By Kaitlin Steinberg
By Minh T Truong
By Molly Dunn
By Brooke Viggiano
By Kaitlin Steinberg
By Molly Dunn
By Molly Dunn
By Eating Our Words
"Old people love the light," she said. It's a disappointing restaurant truism — the same line of reasoning that leads to loud, din-filled restaurants with aggressive soundtracks and hard surfaces for all of it to bounce about on — and one that I disagree with. Everyone loves the light, not just the feared elderly (who, by the way, also like to eat out, too). The 25-year-old grad student at Parsons School of Design in New York City — possibly the hippest person I know — with whom I was dining even complained throughout the meal about the cave-like quality of the light.
"It's brighter outside than it was in there," she commented after we left and walked across Winbern to grab cocktails at Double Trouble.
Your restaurant doesn't need to be lit up like a Furr's Cafeteria, but your waiters shouldn't have to carry flashlights around so that their diners can see the menus. And that's exactly what the waiters at Sparrow are forced to do at night. I'm already acutely aware that they dislike their hot, heavy, neck-to-knee leather aprons (one waiter told me so in no uncertain terms, apropos of nothing, before I'd even ordered one night); why make them carry flashlights, too?
3701 Travis St.
Houston, TX 77002
Region: Downtown/ Midtown
As it was on that second visit, it's perhaps for the best that we couldn't see some of our dishes too clearly. Pert scallops arrived beautifully cooked and with a ruddy flourish of cumin-flecked chermoula on top, but there were only four on the plate. Because you order sides separately here — three for $18 or $8 apiece — entrées such as the scallops can look painfully stark on their big white plates, all alone. It adds to the sting of the $19 price tag to know that — because they are bereft of any accompaniment — each scallop is nearly $5. You'd better enjoy every bite.
Bone marrow was another disappointment, a $15 plate of three femurs that each barely contained enough marrow to spread across one tiny crostini. An $18 piece of wahoo was completely overcooked outside and rare in the middle, the victim of a too-hot oven, while the beet and tarragon chutney on top tasted of absolutely nothing — the sheer blandness was so pronounced that I made my other two dining companions verify its lack of flavor — and held none of the promised pine nuts.
On the other hand, an appetizer of fall-off-the-bone-tender chicken leg confit over those same sumptuous grits was quite large enough for one person's dinner — and cost only $13. Another appetizer of avocado sashimi — so good I've ordered it twice in a row — may seem expensive at $10 for half an avocado sliced sushi-style, but the intriguingly spicy almond sambal that features prominently on top interacts with the fatty fruit in such fun, interesting ways that's it well worth the price.
Deft touches on an entrée of crispy, panko-breaded chicken rendered the flattened breast moist and tender while the simple, light glaze lemon butter on top was all the dish needed to sing. And it paired beautifully with the side of mashed potatoes I'd ordered, topped with a tangy sauce of poppyseed crème fraîche, but I couldn't help consider the fact that all together the chicken and potatoes cost $25. It was delicious, yes, but it was also the same sort of comfort food you can find elsewhere for far less expense.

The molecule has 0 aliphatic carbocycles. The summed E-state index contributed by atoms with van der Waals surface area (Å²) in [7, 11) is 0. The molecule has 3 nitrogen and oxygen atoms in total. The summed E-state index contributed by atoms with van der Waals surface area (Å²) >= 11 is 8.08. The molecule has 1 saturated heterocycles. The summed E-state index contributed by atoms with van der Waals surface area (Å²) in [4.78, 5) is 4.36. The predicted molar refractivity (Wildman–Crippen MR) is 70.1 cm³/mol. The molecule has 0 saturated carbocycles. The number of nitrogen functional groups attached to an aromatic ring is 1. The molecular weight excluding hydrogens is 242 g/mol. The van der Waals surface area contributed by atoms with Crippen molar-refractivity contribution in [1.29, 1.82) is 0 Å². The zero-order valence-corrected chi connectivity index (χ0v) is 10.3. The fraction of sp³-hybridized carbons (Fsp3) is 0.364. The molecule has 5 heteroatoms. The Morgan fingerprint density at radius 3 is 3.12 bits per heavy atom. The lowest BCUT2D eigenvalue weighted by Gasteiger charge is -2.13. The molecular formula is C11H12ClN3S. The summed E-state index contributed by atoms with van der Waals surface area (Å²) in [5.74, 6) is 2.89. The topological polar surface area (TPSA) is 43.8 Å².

The meal I'd built would have cost more, except that my friends and I ordered three sides to split, knocking a couple of bucks off the price of each. Although the chicken was exemplary — as were the butternut squash-and-sweet potato gratin and the Asian-influenced steamed Swiss chard we'd also ordered — it was still an odd way to piece together a meal. If the sides you order clash or don't quite match up with your wahoo, for example, the onus is on you as a diner. You chose poorly.
I understand the trend towards offering Russian nesting doll-style menus of variously sized plates, but it doesn't work in every application. And Sparrow is one of the instances in which I'd much rather be guided by the talented Pope and her cooks than be left to my own devices to construct a meal. I want to be presented with a plate in which all of the parts were chosen deliberately and with consideration.
After all, it's Pope's ability to pair incredibly disparate ingredients and influences within one dish — Italian and Southern and Moroccan all blending together, for example — that makes me love her food. I keenly wish to see that same process extended to a full plate of dinner. For as delicious as Sparrow's scallops are, I would love to see them delivered along with an equally delicious side or to at least be given a hint as to which dishes would be best suited for the unusual Moroccan sauce on top.
The foundations of Sparrow itself are firm, but I don't believe they are fixed. And this is a good thing. Pope is nothing if not willing to reinvent herself and her restaurants. I believe that with a little tweaking here and there, Sparrow will soar: Turn the lights up a bit, make the menus more accessible both reading comprehension-wise and price-wise or, alternately, go heavier on the really mod stuff if the prices must stay in place so that diners feel they're really getting a good bang for their buck.